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Last updated on April 20, 2014 at 17:20 EDT

Opinions Divided on Climate Change and CCS in Saskatchewan

July 16, 2012

REGINA, July 16, 2012 /PRNewswire/ – Saskatchewan residents have strong but
divided opinions about climate change and carbon capture and storage
(CCS) technology, concludes a public opinion survey commissioned by
IPAC-CO2 Research Inc. released today.

“Almost seven in ten (68%) residents are concerned about climate
change,” said Joe Ralko, Director of Communications for IPAC-CO2, who
managed the survey.

“However, there is no consensus on how to address the problem. That
could be because the survey discovered there is no agreement on what
residents believe to be the main sources of greenhouse gas emissions.
What the people of Saskatchewan are saying is that whatever steps are
taken to mitigate climate change must be effective.”

Saskatchewan residents are clear on their trusted sources of information
on climate change.

“Our study shows scientists and researchers (73 %) are the most trusted
source for information but they are confused about the impacts of CO(2 )on the environment, and don’t know what the risks and benefits of carbon
capture and storage are,” said Dr. Carmen Dybwad, Chief Executive
Officer of IPAC-CO2.

“People are overwhelmed by the information that is out there, which is
why there needs to be a group like IPAC-CO2 who can communicate about
CCS and climate change.”

Responses for the survey were collected from 1,003 Saskatchewan
residents between May 30 and June 8 using Insightrix Research Inc.’s
proprietary online panel, SaskWatch Research(TM).

“We set specific quotas for demographic variables, such as: age, gender,
education, region, income and voting, to ensure the sample of
respondents mirrored the general population throughout Saskatchewan,”
said Briana Brownell, Manager of Analytics at Insightrix.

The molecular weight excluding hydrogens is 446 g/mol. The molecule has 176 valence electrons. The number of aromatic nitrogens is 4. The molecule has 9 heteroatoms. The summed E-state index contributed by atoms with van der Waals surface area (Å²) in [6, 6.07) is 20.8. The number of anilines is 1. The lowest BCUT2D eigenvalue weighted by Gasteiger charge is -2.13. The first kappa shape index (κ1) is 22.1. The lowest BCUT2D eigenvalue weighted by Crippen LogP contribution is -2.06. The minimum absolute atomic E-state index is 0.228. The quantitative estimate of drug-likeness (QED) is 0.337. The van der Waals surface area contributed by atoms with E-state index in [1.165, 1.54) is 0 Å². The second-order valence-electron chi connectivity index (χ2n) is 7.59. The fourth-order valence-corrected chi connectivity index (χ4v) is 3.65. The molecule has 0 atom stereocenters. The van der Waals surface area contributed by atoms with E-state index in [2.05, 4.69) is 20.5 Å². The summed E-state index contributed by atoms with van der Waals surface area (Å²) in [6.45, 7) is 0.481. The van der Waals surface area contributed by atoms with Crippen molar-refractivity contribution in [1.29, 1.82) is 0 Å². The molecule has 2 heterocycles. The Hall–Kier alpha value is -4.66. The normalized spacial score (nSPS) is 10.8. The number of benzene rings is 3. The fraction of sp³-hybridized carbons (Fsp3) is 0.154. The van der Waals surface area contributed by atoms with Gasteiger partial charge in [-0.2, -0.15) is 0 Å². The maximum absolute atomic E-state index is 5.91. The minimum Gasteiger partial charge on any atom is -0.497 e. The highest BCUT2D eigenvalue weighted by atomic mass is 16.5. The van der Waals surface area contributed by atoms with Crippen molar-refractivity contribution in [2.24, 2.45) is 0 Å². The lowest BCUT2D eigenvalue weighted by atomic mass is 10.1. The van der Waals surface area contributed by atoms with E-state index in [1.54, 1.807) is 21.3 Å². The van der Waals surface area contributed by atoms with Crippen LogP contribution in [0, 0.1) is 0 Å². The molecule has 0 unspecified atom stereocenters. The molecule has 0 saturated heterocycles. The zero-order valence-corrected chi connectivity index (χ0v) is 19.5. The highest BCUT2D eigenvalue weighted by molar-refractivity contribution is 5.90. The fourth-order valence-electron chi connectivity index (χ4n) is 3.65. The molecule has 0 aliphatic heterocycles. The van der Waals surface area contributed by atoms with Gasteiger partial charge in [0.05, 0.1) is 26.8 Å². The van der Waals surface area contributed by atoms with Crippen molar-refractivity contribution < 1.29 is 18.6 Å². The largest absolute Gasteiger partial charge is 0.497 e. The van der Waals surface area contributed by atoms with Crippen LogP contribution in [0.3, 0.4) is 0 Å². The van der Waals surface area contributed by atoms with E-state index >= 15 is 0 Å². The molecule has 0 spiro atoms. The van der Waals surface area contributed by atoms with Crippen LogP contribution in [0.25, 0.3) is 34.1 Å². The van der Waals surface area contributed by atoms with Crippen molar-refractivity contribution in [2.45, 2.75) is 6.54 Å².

Thirty-two percent of those surveyed believe that CCS could be very or
fairly effective in fighting climate change while 39 percent think it
would not be very effective, or not at all effective.

The remaining 29 percent are unsure, which is a notable increase from
the 2011 research where 20 percent of those surveyed did not have an
opinion whether or not CCS would be effective in fighting climate
change.

A majority of Saskatchewan residents (58%) believe that climate change
is occurring due to a combination of human activity and natural climate
variation.  Some (21%) believe that climate change is occurring due to
human activity, and even less think that climate change is occurring
only because of natural variation (16%).

“Compared to 2011, the opinions of Saskatchewan residents on their
anticipated level of concern if a carbon dioxide (CO(2)) storage site was to be located within 5 kilometers of their home has
shifted,” said Brownell.

“The proportion who would be fairly or very worried has decreased (from
49% to 43%), while a higher proportion of residents are unsure (10% vs.
16%).”

CCS involves extracting carbon dioxide during the process of power
generation or from heavy industrial operations such as steel mills or
cement plants, compressing it and storing the CO(2) permanently in depleted oil or gas fields or saline aquifers.

IPAC-CO2 Research Inc., the International Performance Assessment Centre
for geologic storage of Carbon Dioxide, is an environmental
non-government organization (ENGO) created to provide independent risk
and performance assessments, develop standards, conduct applied
research and engage communities, government and industry leaders on all
aspects of Carbon Capture and Storage (CCS).

The 2012 survey on Public Awareness and Acceptance of CSS in Saskatchewan is available on IPAC-CO2′s website at: www.ipac-co2.com/research

A national survey on Public Awareness and Acceptance of CCS in Canada will be released by IPAC-CO2 in August 2012.

SOURCE IPAC-CO2 Research Inc.


Source: PR Newswire